Inclusiveness Versus Diversity

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‘Versus?!’ I hear you cry. It’s true that we usually use these two words interchangeably when we talk about opening up our choirs (or our schools or our boardrooms) to attract people from a wider range of demographics than hitherto. But the two words approach the same project from interestingly distinct angles, and once you start thinking through the differences it can affect how you go about that project.

The immediate context for this is the Barbershop Harmony Society’s new strategic vision, which I both praised and critiqued a few weeks back. The topicality is far wider than this, of course, but it was this set of debates that had me thinking about this in a more focused fashion, and coming to the conclusion that, if you want to get ‘Everyone in Harmony’, inclusiveness is a more useful term to focus on than diversity.

You see, inclusiveness is something that you can directly act upon. You can make choices about your rules for membership, your repertoire, your dress codes, the kinds of jokes it is socially acceptable to make in your organisation, and you can action those decisions.

We’ll stop singing Mammy songs and we won’t let our MCs tell sexist jokes, and we’ll choose a stage costume that people under the age of 50 won’t feel embarrassed to wear. All of those are useful actions that will help a wider proportion of the population feel welcome and comfortable, and thus more likely to join and to bring their friends along as fellow singers and audience members.

Diversity is about the people who aren’t yet in the room, about the choices that other people are making to not be there with you. And as Choice Theory tells us, you can’t control somebody else’s behaviour, you can only change your own. If you want more People of Colour, or LGBT+ people, or people of different faiths to join, you can’t go out and abduct them to bring to rehearsal, you can only change your own behaviours to create an environment in which they will feel welcome.

Diversity, that is, is a performance indicator, not a goal. The degree to which your organisation looks like the whole population from which it draws is a measure of how inclusive your organisation culture and behaviours are. If you are unremittingly white in your membership, the question to address isn’t, ‘How do we recruit more PoC?’, it’s, ‘What are we doing that is currently putting off PoC?’ Because until you address that, any PoC you recruit aren’t going to feel at home with you.

There’s another practical way a focus on inclusivity rather than diversity is helpful. Diversity, by its nature, fragments your attention. You find yourself with a shopping list of different demographics, and it’s a list that grows the more you think about it. And each demographic is different, that’s what diversity means.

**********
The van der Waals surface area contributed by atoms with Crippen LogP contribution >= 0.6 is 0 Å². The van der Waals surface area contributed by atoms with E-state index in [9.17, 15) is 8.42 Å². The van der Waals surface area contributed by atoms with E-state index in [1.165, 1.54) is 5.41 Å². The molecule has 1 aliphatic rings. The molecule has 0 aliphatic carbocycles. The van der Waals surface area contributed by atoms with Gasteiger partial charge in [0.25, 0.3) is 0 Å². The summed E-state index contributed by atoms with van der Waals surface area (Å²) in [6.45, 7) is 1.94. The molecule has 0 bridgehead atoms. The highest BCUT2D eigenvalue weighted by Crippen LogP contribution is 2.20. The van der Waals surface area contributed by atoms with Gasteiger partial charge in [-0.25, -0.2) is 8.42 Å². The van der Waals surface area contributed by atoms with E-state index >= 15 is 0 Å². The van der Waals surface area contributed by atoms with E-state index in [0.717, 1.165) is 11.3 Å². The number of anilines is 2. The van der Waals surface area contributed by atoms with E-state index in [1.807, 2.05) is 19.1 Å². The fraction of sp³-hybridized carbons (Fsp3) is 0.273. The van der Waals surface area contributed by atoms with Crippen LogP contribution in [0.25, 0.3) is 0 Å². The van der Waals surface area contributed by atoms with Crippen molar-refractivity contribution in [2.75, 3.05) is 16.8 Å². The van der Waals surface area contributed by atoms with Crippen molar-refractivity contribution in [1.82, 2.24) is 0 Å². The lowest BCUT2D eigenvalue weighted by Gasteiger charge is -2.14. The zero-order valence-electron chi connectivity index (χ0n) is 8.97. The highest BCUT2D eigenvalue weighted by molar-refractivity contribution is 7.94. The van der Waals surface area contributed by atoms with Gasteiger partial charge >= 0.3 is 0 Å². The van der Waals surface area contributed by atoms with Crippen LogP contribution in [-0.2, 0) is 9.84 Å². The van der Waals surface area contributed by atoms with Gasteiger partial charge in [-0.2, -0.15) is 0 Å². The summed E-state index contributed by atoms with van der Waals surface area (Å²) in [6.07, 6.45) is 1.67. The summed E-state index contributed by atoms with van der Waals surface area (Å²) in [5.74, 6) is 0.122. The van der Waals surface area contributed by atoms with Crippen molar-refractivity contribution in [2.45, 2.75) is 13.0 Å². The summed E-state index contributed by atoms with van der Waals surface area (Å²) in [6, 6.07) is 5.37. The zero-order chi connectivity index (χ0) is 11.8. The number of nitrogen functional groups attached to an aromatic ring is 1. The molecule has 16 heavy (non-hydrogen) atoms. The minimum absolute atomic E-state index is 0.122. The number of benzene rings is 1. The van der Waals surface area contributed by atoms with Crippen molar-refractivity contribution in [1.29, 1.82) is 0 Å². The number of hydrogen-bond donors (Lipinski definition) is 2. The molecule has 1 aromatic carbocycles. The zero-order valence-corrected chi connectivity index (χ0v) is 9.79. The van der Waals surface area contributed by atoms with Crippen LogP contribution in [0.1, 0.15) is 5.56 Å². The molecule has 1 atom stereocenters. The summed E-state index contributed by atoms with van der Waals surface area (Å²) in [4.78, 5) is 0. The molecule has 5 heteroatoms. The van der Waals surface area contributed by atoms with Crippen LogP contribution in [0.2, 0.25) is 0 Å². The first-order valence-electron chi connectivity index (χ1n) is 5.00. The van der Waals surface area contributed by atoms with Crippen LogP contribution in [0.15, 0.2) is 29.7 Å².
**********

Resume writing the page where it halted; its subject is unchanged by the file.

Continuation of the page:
So, the enterprise gets increasingly expensive of emotional and practical resources the more you commit to it. You run the risk of running yourself dry, and then, thinking you need a rest from your diversity efforts to recuperate, relax back into business as usual. That’s a great way to undo all the progress you just made.

Inclusiveness as a goal, by contrast, focuses rather than dissipates your energy. You still need to be alert to the specific needs of different groups, of course, because it is in the nature of this kind of project that you are blind to the exclusionary aspects of your organisational culture, and you need to learn to see them. But (and you can thank Jonathan for articulating this insight), if you work on inclusiveness, you are getting your group ready for all those forms of diversity you’ve not yet thought of.

And, whilst different demographics have different triggers for what may make them feel unwelcome, they are also aware of each other’s needs. They will make judgements about how safe they feel in an organisation by how it treats others as well as themselves. A chorus that accepts homophobic banter in rehearsal, or sings date-rape songs, signals to everyone that they don’t really care who they offend or upset. A chorus that demonstrably listens to and takes seriously the feelings of their minority members helps people from other minorities feel safer too.

Inclusiveness can, in this sense, be seen as a type of experiential objective, for planning all kinds of chorus events: rehearsals, performances, recruitment evenings. Your rational objective may be to perform a set of songs with skill and panache; the experiential objective is to make everyone in the audience feel glad to be there with you.

If you become, as a result, diverse in your demographic, that tells you that you are succeeding in creating an environment in which more people feel welcome and at home; if not, it’s a signal to re-examine your organisational culture and habits to find what the obstacles are.

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